If conferences choose to alter rules beyond those five minutes, they may do so, but for NCAA purposes a game needs to be 5-on-5 for 65 minutes. After that, the league can hold an arm-wrestling competition at center ice to determine a “winner” from a points perspective if it so chooses.

OK. Respect that argument. Don’t agree, but respect it.

But the reality of that position is few games are resolved in five minutes of 5×5. It was 22 percent in the last sample studied on this end. In the NHL, which uses 4×4, that percentage jumps to between 40 and 50, depending on the season.

That leaves 78 percent of games that are tied through three periods, and the NCAA feels a compulsory need to generate a non-tie outcome at the expense of legitimacy.

Please, either break all ties by sane means or cut down the chance of ties and leave the occasional one alone.

– Love the weekend series at the in-state rival and hope these two can play four a year, since Ohio State has decided to bail on its annual home-and-home with Miami. The RedHawks and Bowling Green are less than three hours distance driving, and the teams can drive back on Saturday nights to cut out on the expense of a second game-night hotel stay.

– Staff at BGSU was top notch. Lots of Miami fans were in attendance, and the games got chippy, but never saw or heard about any problems.

Miami’s Louie Belpedio (photo by Cathy Lachmann/BoB).

– Ryan Larkin’s save percentage is not where he would want it, but he had a solid weekend. He faced a lot of high-percentage shots and stopped most.

– Grant Hutton and Louie Belpedio are giving the RedHawks a dominant defensive tandem it has not had in some time. One wonders if Belpedio was ever truly healthy in 2016-17 and Hutton seemingly gets better each shift.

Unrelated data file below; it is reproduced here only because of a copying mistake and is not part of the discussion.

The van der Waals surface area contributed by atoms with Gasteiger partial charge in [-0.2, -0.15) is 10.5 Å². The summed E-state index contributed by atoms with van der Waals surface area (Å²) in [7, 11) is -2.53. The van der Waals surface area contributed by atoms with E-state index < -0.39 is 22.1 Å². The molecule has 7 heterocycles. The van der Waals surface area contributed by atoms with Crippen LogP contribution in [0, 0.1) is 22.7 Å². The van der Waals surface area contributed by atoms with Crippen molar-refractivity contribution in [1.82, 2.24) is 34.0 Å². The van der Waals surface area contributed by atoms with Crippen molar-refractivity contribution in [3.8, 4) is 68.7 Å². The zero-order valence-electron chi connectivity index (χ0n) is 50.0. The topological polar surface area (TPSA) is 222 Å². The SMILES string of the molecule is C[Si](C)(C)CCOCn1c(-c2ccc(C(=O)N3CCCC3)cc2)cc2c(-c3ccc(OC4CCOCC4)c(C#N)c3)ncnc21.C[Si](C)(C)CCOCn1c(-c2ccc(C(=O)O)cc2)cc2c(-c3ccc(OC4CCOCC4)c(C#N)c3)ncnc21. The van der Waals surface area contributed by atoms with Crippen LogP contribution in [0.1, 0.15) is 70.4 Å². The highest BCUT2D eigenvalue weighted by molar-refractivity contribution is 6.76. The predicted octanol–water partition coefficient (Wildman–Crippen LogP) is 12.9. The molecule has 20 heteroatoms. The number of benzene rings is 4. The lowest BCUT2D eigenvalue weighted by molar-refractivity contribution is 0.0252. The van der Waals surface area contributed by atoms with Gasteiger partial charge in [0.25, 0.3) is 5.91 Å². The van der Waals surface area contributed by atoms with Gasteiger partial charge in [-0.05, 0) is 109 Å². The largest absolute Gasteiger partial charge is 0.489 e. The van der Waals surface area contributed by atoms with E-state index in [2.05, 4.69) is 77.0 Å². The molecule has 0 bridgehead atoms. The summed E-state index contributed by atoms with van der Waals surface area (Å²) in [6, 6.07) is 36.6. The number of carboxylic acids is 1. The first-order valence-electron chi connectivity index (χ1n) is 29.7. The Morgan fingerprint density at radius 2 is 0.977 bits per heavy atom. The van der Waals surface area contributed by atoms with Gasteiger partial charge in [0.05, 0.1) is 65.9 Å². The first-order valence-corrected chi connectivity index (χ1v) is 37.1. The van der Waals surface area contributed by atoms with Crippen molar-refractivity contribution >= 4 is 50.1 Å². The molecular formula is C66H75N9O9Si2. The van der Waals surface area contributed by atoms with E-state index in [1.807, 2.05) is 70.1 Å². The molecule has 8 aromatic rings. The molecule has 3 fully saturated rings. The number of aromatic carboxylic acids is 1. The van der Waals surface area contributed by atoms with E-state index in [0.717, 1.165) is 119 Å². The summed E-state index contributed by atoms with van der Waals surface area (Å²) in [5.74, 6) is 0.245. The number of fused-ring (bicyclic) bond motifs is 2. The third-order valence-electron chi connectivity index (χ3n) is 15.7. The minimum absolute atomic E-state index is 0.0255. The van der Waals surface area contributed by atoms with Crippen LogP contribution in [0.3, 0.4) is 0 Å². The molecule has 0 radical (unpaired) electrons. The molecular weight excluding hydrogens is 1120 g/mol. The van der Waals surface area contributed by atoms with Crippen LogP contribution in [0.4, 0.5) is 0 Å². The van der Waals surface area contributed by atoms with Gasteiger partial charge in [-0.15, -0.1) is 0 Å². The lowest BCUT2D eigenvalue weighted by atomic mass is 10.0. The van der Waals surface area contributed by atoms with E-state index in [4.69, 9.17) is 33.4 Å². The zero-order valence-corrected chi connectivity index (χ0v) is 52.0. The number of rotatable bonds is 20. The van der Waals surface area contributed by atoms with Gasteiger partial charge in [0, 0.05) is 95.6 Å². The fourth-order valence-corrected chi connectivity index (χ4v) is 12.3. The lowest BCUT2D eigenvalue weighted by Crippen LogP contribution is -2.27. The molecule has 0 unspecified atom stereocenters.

– Didn’t think the penalty shot should’ve been awarded. It was close though. Kiefer Sherwood did all he could to prevent the goal and did commit a penalty, but it should’ve just been a two-minute power play.

GRADES

FORWARDS: C-. Only two points from this entire corps: Josh Melnick’s goal for his tip-in and Gordie Green’s assist for an outlet pass that hit Belpedio in stride, as he crossed the blue line and blasted one home. Carson Meyer has to stop taking penalties – he had 12 more PIM in this one.

DEFENSEMEN: B. Belpedio fired the shots that resulted in both Miami goals. Hutton picked up an assist. Both were stellar defensively. This group was shaky in the first period but got better as the game progressed.

GOALTENDING: B+. Larkin faced a lot of quality chances as usual, and the only goals he allowed were on a penalty shot and a well-placed wrister from the high slot on a 6-on-5.

LINEUP CHANGES: There was only one: Casey Gilling was back in the lineup, sending Carter Johnson to the bench. It was the first game missed by Gilling all season.

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Posted on November 26, 2017, in 2017-18 and tagged , , , , , , . Bookmark the permalink. Leave a comment.